Considering the teams are receiving $325k+ per team member (which seems insane to me), is there really a need to use another 100k ATOM bonus for performance?

~325k includes operational overhead that is just the cost of running a business. It works out to approximately 225k in employee compensation and we think this is a good standard to set for work on the Hub. We want the best people working here, and that requires a competitive compensation package (including performance-based bonuses) as well as job security.

However, we have adjusted the bonus in the proposal such that no one gets a bonus unless we exceed expectations for the quarter based on Rarma’s feedback. We think this is more in line with what a ‘bonus’ should be – a recognition of exceptional work.

Thank you to both of you for the thoughtful comments :pray:

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This comment contains details about liquidation and payment mechanisms that will be executed as part of the proposal.

Details of liquidation process

To carry out the goals listed in the 2024 funding proposal, Informal and Hypha will need to hold the majority of the funds in the form of USDC, not ATOM. While we are obviously very aligned with the success of ATOM and will hold 30% of the funds in the form of ATOM to provide added incentivization, the majority of the funding will go to pay employee’s salaries and other fixed costs and for this we need stability.

However, the community pool contains ATOM. So, before the start of our contract in 2024, a significant amount of ATOM will need to be converted into USDC. This USDC will then be put into the vesting accounts described in the funding proposal. Over 2024, this USDC will vest and will be used to pay for our expenses. Keeping 30% of the total budget in ATOM means that 4M worth of ATOM will need to be converted to USDC; there are several ways this could be done.

Potential conversion methods

  1. Fully automated
    • The ATOM amount would be transferred into some mechanism like Timewave, which would automatically and trustlessly convert it to USDC on a Cosmos DEX.
    • This is the most appealing option in principle, but currently there is no mechanism available to do this (let us know if we are wrong).
    • There are also issues with slippage, which we will get into more below.
  2. Multisig with DEX
    • We would name an interim multisig with several trustworthy validators or community members to perform the conversion on a Cosmos DEX.
    • Due to the low volume currently on Cosmos DEXs, this trade would currently incur a high amount of slippage. Most likely, the multisig would need to do many swaps over a period of time to allow enough time for arbitrageurs to backfill the liquidity on whichever DEX we used. This would be demanding for the multisig participants, and the price could move during this time, further complicating matters.
    • It would also be possible to use concentrated liquidity on DEXs that offer it (like Osmosis) to place a liquidity position at a discount below the spot price, and allow it to be filled by arbitrageurs. This might have some advantages over swapping, but it could also involve complications if the price moved. Also the position would have to be closed quickly after it was filled to avoid inadvertently buying the ATOM back.
  3. Multisig with OTC
    • Instead of using a DEX, the interim multisig would use the OTC desk on a centralized exchange. This would allow the entire liquidation to be done in one step, with very little impact on price. $4M can be handled very easily by OTC desks on most centralized exchanges. OTC liquidations by definition do not have an immediate impact on price since they occur off of the order book.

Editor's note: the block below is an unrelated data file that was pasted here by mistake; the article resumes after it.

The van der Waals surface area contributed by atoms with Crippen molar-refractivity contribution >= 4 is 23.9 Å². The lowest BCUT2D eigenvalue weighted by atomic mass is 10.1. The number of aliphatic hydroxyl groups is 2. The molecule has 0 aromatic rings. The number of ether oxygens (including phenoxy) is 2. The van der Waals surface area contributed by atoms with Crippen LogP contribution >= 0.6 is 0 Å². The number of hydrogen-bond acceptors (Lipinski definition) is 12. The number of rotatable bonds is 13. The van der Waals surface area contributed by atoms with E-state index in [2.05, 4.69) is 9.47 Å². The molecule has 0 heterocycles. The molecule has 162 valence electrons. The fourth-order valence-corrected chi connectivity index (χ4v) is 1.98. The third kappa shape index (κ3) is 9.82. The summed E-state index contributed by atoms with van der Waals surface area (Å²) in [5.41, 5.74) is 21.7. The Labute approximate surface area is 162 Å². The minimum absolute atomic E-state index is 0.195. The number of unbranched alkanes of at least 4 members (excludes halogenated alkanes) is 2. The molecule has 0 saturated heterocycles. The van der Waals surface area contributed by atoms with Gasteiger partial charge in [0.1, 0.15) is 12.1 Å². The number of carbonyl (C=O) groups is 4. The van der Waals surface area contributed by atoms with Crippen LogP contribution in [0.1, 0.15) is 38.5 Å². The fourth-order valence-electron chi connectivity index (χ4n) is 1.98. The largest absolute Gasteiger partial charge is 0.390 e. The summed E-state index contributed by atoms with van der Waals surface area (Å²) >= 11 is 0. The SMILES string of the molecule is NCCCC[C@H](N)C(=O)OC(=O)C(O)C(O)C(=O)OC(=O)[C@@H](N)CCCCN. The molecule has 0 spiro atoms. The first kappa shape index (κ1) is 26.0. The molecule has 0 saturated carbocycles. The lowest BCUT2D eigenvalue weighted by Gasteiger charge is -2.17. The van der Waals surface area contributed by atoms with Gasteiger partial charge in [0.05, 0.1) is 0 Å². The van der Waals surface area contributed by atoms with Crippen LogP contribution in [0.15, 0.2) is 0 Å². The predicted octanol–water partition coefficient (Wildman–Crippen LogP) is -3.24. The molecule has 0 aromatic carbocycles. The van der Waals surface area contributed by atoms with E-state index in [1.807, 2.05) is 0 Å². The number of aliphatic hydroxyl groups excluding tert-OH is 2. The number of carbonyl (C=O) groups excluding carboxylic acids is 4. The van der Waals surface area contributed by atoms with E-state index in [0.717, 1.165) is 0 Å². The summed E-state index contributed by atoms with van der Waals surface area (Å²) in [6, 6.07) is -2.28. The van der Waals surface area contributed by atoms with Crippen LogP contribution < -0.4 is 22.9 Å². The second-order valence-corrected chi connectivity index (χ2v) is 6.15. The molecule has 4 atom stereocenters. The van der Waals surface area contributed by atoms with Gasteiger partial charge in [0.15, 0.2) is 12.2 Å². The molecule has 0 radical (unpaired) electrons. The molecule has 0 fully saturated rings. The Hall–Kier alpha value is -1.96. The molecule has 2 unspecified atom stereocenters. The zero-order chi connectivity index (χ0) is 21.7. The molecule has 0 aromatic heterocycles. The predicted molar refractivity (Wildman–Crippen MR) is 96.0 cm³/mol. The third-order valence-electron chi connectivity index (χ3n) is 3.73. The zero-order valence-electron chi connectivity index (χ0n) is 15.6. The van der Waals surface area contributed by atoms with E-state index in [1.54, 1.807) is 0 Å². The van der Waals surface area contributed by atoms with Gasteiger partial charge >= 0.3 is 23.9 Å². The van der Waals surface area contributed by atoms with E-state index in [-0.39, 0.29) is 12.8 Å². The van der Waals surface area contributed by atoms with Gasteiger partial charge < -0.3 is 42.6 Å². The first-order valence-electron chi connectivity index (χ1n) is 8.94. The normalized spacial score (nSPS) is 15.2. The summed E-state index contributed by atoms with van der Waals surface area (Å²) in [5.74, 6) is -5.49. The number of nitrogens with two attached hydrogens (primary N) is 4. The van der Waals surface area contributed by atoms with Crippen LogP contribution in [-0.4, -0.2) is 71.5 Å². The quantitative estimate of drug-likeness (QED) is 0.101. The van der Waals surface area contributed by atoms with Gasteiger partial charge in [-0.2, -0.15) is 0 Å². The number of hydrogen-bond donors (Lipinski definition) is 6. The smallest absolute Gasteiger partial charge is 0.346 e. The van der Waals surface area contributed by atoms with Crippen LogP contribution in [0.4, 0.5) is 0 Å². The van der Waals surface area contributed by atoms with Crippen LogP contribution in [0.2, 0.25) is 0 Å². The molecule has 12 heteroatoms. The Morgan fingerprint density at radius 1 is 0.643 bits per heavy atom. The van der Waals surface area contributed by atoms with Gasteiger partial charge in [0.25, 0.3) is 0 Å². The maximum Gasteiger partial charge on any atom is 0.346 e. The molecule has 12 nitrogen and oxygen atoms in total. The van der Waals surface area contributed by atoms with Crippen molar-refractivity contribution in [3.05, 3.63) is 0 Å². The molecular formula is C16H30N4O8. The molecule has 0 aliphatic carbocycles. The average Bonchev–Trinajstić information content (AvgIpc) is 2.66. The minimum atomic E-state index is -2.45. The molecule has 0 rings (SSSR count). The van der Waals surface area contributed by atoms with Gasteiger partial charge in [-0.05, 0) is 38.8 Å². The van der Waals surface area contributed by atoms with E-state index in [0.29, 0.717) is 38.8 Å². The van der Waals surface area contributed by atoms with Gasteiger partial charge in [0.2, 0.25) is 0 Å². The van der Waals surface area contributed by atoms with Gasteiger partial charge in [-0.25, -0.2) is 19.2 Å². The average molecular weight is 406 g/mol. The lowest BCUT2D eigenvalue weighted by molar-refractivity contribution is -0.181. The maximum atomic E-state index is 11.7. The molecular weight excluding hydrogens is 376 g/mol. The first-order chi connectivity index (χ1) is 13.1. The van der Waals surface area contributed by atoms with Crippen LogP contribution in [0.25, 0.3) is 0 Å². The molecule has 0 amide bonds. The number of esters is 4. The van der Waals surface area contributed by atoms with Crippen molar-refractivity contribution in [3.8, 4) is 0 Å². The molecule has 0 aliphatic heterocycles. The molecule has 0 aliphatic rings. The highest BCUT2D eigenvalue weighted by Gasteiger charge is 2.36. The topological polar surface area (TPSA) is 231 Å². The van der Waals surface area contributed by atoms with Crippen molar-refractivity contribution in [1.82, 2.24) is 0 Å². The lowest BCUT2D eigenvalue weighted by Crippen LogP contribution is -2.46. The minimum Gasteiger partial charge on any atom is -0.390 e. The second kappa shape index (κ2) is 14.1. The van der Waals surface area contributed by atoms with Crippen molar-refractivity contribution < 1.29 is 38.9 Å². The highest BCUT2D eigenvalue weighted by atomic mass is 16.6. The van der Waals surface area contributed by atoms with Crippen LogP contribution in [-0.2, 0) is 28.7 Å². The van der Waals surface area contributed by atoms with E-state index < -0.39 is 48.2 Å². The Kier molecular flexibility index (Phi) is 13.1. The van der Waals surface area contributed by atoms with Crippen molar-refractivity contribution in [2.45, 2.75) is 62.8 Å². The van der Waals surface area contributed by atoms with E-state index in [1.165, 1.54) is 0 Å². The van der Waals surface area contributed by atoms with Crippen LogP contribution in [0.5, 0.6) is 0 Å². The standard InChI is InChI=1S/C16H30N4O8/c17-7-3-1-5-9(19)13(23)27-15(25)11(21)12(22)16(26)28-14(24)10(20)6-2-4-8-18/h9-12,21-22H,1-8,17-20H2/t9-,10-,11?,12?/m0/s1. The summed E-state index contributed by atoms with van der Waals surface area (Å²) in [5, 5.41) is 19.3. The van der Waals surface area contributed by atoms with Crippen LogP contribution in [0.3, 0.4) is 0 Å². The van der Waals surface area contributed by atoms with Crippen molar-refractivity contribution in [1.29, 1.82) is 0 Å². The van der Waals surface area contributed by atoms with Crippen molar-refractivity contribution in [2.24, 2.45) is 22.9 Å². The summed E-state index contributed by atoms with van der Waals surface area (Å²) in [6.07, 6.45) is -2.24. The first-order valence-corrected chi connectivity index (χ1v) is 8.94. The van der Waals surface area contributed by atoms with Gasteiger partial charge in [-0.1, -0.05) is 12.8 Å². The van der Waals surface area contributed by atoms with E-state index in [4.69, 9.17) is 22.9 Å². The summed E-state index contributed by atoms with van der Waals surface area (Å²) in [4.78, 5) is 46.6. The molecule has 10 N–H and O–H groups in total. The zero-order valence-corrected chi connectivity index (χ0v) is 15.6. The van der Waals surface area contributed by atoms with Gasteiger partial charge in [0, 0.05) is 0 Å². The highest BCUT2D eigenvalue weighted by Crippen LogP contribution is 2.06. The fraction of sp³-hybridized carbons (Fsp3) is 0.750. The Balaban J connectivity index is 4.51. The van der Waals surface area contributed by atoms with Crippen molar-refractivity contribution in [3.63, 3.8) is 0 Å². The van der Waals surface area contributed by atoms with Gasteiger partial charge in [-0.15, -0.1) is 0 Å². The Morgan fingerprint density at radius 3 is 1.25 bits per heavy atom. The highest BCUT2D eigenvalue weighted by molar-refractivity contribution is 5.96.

• The downside of this method is that it would require the interim multisig to put the funds into a centralized exchange account, which is not very decentralized. However, we believe that this is probably the most expedient solution.

Regardless of method, the price impact of liquidating $4M USD worth of ATOM is minimal compared to the 24h trading volume. CoinMarketCap regularly reports a 24 hour trading volume of $50M - 100M USD for ATOM.

Step-by-step liquidation process using OTC deal

  1. Immediately before going on-chain:

    • Use the spot price of ATOM to convert the $5.7M USD budget into a pure ATOM value.
    • Add 25% to cover fluctuation in ATOM price over the 2-week voting period.
    • Add 100k ATOM to this number.
    • This produces the total ATOM amount used in the Community Spend proposal (### ATOM).
  2. If/when proposal passes: Total ATOM amount will be sent from community pool to a 3 of 5 interim multisig comprising:

    • CryptoCrew
    • SimplyStaking
    • Stakecito
    • Stakin
    • Citadel One
  3. The interim multisig will use an OTC deal or swap to liquidate $4M worth of ATOM (using the 25% buffer to cover price fluctuation and fees if needed) into USDC. This $4M represents 70% of the total budget. The remaining 30% will be retained in ATOM.

  4. The interim multisig will send the following transactions to vesting accounts managed by the respective teams. While all accounts are continuously vesting over 2024, the ATOM budget and ATOM portions are divided for ease of transparency and reporting.

    • Informal budget: 3.16M USDC + $1.34M worth of ATOM
    • Informal bonus: 79k ATOM
    • Hypha budget: 840k USDC + $340k worth of ATOM
    • Hypha bonus: 21k ATOM
  5. The interim multisig will return all remaining ATOM buffer to the community pool.

    • If the ATOM price is exactly the same as when the prop went up for voting (2 weeks before this point), then the entire 25% buffer will be returned to the community pool.
    • If the ATOM price went down over the 2 week voting period, then some of the buffer will have been used to cover the difference, and less will be returned.
    • If the ATOM price went up over the 2 week voting period, then more than the 25% buffer will be returned to the community pool – the interim multisig will only sell enough ATOM to cover the amount specified in the funding prop.
  6. The interim multisig will publish a full description of the deal, including documentation of: